Socialist Worker

Indian farmers reap success after state violence fails to stop march into New Delhi

Issue No. 2740

The state siege of New Delhi was broken by men and women on thousands of tractors, with trailers loaded with supporters.

The state siege of New Delhi was broken by men and women on thousands of tractors, with trailers loaded with supporters. (Pic: Socialist Worker )


Farmers’ protests across India this week have been a massive blow to the governing hard right BJP party. 

Prime minister Narendra Modi, despite his massive parliamentary majority, now looks vulnerable—and more militant protests could fracture his right wing support base.

Protest organisers’ claim that 100,000 tractors and other farm vehicles made it into New Delhi on Tuesday is highly believable. 

But it was the tractor drivers’ determination to defy police barricades—and even the heavy vehicles parked deliberately to block their path—that really scared the right.

The widely shared image of two tractors, and dozens of protesters, crashing a parked police bus out their way will doubtless have terrified them. And protesters’ successful assault on the Red Fort in the heart of Old Delhi will be a reminder of what power people have when they act collectively.

So what a shame that much of the left in India moved quickly to disassociate itself from “condemnable acts” which, they claim, “hurt the movement”.

The giant Communist Party of India (Marxist) issued a statement to “dissociate ourselves from all such elements that have violated our discipline”. “We appeal strongly to everyone to stick to the route and norms of the parade,” the party said.

It called on protesters to “not indulge in any violent action or anything that taints national symbols and dignity”. 

Violence 

But it was the cops that drove the violence. 

It was them that blocked even agreed routes into the centre of the city. And they were the ones who launched tear gas grenades and baton charges at unarmed protesters. 

Indian government’s attempts to sow division fail to stop farmers’ protests
Indian government’s attempts to sow division fail to stop farmers’ protests
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The single death that resulted was on the side of the farmers, not the police.

So, the left should ask itself two questions. 

First, would it have been better if the farmers, when faced with police violence, had simply turned back? That would surely have signalled to the state that its use of violence gets results.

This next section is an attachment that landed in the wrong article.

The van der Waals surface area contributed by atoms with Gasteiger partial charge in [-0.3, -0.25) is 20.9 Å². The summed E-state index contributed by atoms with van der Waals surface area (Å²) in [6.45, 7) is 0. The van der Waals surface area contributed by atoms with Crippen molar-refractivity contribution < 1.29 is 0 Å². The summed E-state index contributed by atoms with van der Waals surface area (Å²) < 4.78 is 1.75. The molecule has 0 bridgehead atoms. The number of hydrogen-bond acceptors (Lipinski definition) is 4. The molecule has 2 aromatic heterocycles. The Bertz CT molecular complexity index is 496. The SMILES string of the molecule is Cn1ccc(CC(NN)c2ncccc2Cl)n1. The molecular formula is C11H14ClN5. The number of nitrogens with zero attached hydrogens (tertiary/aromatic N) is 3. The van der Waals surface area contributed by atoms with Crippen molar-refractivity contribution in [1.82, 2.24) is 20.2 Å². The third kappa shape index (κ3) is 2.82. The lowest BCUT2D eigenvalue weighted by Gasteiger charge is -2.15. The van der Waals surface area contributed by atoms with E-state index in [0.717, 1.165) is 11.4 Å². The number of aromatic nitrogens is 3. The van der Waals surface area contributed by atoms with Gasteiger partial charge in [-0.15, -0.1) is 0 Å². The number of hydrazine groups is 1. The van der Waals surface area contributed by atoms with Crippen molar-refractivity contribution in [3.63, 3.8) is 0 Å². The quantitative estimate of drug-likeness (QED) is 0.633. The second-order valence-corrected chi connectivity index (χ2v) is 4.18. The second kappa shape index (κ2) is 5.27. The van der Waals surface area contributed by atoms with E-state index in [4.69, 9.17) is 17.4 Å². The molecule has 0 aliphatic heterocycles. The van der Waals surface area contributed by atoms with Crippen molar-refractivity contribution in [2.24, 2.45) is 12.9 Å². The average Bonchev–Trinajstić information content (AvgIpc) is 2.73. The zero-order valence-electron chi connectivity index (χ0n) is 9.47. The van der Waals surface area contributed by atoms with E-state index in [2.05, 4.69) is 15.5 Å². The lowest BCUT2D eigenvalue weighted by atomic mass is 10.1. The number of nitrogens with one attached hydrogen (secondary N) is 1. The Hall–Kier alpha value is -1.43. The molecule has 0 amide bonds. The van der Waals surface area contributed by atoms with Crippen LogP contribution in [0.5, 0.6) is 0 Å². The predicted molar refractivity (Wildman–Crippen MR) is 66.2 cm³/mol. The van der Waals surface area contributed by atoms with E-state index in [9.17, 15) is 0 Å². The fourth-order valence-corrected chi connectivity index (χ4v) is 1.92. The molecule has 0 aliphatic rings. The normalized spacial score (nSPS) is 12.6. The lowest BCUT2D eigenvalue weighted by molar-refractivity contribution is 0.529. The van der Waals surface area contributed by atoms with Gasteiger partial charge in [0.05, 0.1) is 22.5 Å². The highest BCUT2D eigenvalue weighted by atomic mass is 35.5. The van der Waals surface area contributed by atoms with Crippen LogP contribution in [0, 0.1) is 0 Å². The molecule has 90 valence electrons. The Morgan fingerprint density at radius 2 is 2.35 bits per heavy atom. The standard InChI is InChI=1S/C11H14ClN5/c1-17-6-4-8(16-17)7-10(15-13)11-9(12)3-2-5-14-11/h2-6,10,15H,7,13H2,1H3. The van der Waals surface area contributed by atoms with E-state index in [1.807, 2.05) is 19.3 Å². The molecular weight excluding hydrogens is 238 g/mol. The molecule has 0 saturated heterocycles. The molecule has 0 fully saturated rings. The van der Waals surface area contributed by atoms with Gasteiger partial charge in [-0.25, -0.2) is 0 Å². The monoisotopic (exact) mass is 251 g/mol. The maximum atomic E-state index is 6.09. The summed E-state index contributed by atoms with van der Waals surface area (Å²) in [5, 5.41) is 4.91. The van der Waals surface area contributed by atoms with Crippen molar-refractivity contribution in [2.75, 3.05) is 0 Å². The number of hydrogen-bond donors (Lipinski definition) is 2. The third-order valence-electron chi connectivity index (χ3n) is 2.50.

And, it would have sent a message to all others under government attack that resistance is futile because the state is too strong. 

Second, who gets to define violence? The police, the right wing press, and mainstream politicians can all agree on the violence of the protesters.

But where are they when thousands of farmers kill themselves every year because they can no longer live with the burden of debt and starvation? Is a deliberate policy of poverty not violence? Aren’t the Farm Acts themselves violent?

In generations of struggle the left globally has been forced to absorb hard lessons about the violence during protests. 

Surely, the first of these is that the violence of the exploited and oppressed is never the moral equivalent of the violence of the state.


‘Delhi belonged to the farmer’—eyewitness report 

An eyewitness from the protests in New Delhi sent Socialist Worker this report. 

The siege of Delhi was weeks in the making.

Slavish Narendra Modi news outlets, nearly all of them with no semblance of neutrality and funded by major industrialists, had been working up a fever. They demanded to know why farmers have been so unreasonable when concessions had been offered.

“Modernity,” they said, was at stake. The protests will hold back India’s drive to become a global capitalist power.

So when the state offered nothing but repression, the media circus were only too happy to join in.

On the day of the protest public transport was cancelled and large number of buses were sequestered from the transit authority by the Delhi police. The buses were then used as barricades to block roads and large highways in and into the city.

The working poor were kept out of town or in Old Delhi. 

But despite Modi’s massive parliamentary majority, his ability to reshape agriculture for the free market was brought to a grinding halt. The farmers, and most of their leaders, have kept firm and mobilised.

The state siege was broken by men and women on thousands of tractors, with trailers loaded with supporters. They drove through three key junctions on Delhi’s outer and inner ring roads.

There were also 100,000 more supporters marching with them.

The famous Red Fort was where crack police teams decided to pound and ambush the farmers. They failed miserably and then the roads were pushed open by the tractors across the northerly and western parts of the city.

Delhi was theirs. The “official” Republic Day celebrations, and the fighter jets flypasts were totally over shadowed by the farmers.


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